# How can a vertical force cause motion at an angle?

I just started learning physics 3 days ago and am having trouble understanding what I am doing wrong. Can someone please explain my error(s)? Thanks!

We have a 1kg object on a plane at a 30 degree angle from horizontal. Force of friction is 1.5N. We are asked to calculate the net force.

I assume the object is moving along a line with negative slope (toward positive x and negative y quadrant). All vectors are as they would be interpreted in $\mathbb{R}^2$ Euclidean space.

I solved to get:

Force normal = [5.66, 9.8], I am assuming that the y component is 9.8N because otherwise the object would move vertically through the plane, right? I got to this assumption because I didn't understand how a vertical force, gravity, could cause motion at a non-vertical angle, so I assumed that the normal force must be pushing the object forward, rather than gravity pulling it forward.

• Force g = [0, -9.8]
• Force friction = [-1.3, .75]

• Force net = [4.3, -.75]

which is a 4.42N force acting at 30 degree angle.

The book I am using says the force should be 3.4N. The book rotates the the x,y axes by 30 degrees, I don't really like their way. I feel my main problem is not properly understanding the relationship between the normal force and gravity, and how it leads to motion at an angle.

An object of mass $m$ on an incline with friction experiences the following three forces:

1. Gravity
2. Normal force
3. Friction

The normal force points away from the incline's surface and is perpendicular to it. The force of friction is parallel to the incline and points in the direction opposing the motion of the object (in this case that means it points up the incline). The gravitational force points down (in the direction of the negative $y$-axis).

Since the object is not accelerating in the direction perpendicular to the incline (otherwise it would be falling through the surface or losing contact with the surface), one concludes that the component of the gravitational force perpendicular to the incline cancels the normal force, and the net force in that direction is zero.

What remains is the component of the gravitational force pointing down the incline, and the friction force pointing up the incline. A picture and some triangle-drawing/trig should convince you that the magnitude of the component of the gravitational force pointing down the incline is

$m g \sin (30^\circ) = (1\,\mathrm{kg})(9.8\,\mathrm{m}/\mathrm{s}^2)(1/2) = 4.9\,\mathrm N$.

The friction force pointing up the incline has magnitude $1.5\,\mathrm N$. Since the component of the gravitational force along the incline points down the incline, and the friction force points up the incline, the magnitude of the net force is just

$4.9\,\mathrm N - 1.5\,\mathrm N = \boxed{3.4\,\mathrm N}$.

Let me know if anything here was confusing, and I can make more comments.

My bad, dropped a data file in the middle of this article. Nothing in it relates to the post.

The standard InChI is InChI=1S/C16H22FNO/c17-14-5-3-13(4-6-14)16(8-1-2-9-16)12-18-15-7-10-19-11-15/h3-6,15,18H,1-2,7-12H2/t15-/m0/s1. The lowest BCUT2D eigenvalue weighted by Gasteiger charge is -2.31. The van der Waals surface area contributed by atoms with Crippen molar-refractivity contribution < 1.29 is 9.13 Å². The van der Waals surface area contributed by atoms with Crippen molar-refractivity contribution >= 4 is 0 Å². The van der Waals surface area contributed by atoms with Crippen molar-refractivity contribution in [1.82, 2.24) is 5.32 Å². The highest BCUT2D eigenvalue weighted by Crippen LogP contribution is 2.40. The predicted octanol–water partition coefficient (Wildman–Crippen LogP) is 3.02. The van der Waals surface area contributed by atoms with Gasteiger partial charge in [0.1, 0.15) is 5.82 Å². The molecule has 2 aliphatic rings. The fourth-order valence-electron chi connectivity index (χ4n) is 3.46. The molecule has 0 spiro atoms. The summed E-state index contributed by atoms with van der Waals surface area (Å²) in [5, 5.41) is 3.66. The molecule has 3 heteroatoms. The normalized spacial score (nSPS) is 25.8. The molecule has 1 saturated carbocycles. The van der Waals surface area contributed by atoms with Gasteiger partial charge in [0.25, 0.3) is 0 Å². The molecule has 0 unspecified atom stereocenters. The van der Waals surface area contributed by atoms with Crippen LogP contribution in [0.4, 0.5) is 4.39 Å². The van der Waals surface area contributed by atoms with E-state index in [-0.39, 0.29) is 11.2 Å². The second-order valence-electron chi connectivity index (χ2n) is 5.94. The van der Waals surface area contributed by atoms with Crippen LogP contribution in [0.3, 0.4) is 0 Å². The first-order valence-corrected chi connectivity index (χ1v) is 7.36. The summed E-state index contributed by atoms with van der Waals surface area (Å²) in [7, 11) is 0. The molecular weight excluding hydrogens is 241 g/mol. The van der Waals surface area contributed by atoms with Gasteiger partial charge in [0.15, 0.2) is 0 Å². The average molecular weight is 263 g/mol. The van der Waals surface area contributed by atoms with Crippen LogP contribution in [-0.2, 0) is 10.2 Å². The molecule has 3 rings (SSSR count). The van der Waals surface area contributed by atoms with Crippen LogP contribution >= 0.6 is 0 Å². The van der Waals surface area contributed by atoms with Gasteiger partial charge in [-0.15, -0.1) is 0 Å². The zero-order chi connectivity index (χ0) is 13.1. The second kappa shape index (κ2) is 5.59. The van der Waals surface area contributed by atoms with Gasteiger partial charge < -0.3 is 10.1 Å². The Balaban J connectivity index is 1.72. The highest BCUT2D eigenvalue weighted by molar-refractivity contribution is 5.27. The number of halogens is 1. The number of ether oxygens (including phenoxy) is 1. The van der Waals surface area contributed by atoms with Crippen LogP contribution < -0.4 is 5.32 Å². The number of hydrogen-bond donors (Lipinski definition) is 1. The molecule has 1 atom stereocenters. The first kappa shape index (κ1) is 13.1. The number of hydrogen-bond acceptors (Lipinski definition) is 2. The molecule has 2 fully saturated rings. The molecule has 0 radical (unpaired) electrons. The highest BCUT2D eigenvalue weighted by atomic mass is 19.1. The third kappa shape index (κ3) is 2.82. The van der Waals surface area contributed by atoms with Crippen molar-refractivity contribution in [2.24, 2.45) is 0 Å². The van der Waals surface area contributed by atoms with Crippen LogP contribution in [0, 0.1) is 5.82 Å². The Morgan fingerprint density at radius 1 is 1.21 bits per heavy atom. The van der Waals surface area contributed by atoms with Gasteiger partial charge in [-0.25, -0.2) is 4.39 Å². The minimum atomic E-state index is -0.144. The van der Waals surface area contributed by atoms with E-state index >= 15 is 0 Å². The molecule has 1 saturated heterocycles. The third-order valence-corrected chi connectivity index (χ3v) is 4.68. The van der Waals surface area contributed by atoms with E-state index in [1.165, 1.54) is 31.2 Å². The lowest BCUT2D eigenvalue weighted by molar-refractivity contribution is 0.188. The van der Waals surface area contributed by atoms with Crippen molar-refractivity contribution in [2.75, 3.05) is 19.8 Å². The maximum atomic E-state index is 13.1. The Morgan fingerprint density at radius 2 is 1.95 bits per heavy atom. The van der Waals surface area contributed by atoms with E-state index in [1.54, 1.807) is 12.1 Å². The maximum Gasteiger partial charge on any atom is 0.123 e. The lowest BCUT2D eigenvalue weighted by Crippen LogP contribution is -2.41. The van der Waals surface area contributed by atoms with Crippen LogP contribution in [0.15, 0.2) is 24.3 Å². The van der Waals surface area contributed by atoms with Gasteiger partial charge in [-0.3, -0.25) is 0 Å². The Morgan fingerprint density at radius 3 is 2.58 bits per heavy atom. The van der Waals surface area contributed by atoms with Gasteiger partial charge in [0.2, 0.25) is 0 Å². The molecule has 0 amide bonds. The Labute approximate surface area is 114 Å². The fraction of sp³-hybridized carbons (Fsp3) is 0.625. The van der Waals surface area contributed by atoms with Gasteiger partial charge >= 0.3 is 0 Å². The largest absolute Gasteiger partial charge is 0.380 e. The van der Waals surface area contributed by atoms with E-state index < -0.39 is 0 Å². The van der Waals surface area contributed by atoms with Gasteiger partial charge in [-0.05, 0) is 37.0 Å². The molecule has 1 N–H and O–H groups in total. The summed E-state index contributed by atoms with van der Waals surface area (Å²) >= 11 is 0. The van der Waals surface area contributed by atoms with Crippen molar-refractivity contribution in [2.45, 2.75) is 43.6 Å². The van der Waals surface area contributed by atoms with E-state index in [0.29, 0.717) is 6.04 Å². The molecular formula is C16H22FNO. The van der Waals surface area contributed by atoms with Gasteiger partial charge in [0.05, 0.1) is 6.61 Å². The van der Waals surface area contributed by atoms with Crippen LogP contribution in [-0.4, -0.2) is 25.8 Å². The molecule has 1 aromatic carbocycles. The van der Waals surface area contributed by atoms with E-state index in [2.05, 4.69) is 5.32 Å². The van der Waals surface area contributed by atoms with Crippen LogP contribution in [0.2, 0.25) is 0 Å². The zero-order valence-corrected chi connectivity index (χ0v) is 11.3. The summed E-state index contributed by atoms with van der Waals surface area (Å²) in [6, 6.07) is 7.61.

Cheers!

It's easier to understand if you ignore friction for a minute.

Suppose you're on a road on a hill which has iced over. Anything that goes on the road, slides down because there's no friction. It is gravity that is pulling the objects down, even though they're following the surface of the hill, instead of going straight down.

In fact the hill is the very thing that stops them from going straight down.

So the hill, in stopping the objects falling straight down and forcing them to slide along the surface, is also exerting a force on the objects. This force (the normal force) is at a right angle to the surface (normal is just another word for right angle).

If you then add gravity, normal force (and, when you're ready, friction), you should get the total force.

In your problem, there are 3 forces on the block: force of gravity, friction and the normal force. To find the net force, we add the three (using vector addition).

In your coordinate system, The force of gravity is $[0, -9.8]$ and the force of friction is $[-1.3, 0.75]$ as you calculated.

To calculate the normal force, we're going to use the fact that the block doesn't accelerate perpendicular to the incline. This tells us that the normal force (since it acts perpendicular to the incline) must exactly cancel out the other forces acting in this direction. The other forces are gravity and friction. Friction doesn't have any component perpendicular to the incline, but gravity does. The component of gravity along this direction is given by $Mg \cos 30^\circ$. Hence the normal force must be equal to this in order to exactly cancel this out. So now you know it's direction and also its magnitude. In your coordinate system, it would be given by $[4.24, 7.35]$.

In your question, you ask: Shouldn't the $y$-component be $9.8$ because it doesn't accelerate in the vertical direction? It does accelerate in the vertical direction. If you look at it's acceleration vector (which would be along the incline), you will see that this vector has a component along the negative $y$-axis. That is why the normal force is a less than $9.8$ because otherwise this component vector would be $0$ and hence it could only have accelerated in the $x$-direction. I may have not explained this part clearly so if you have any doubts, feel free to ask.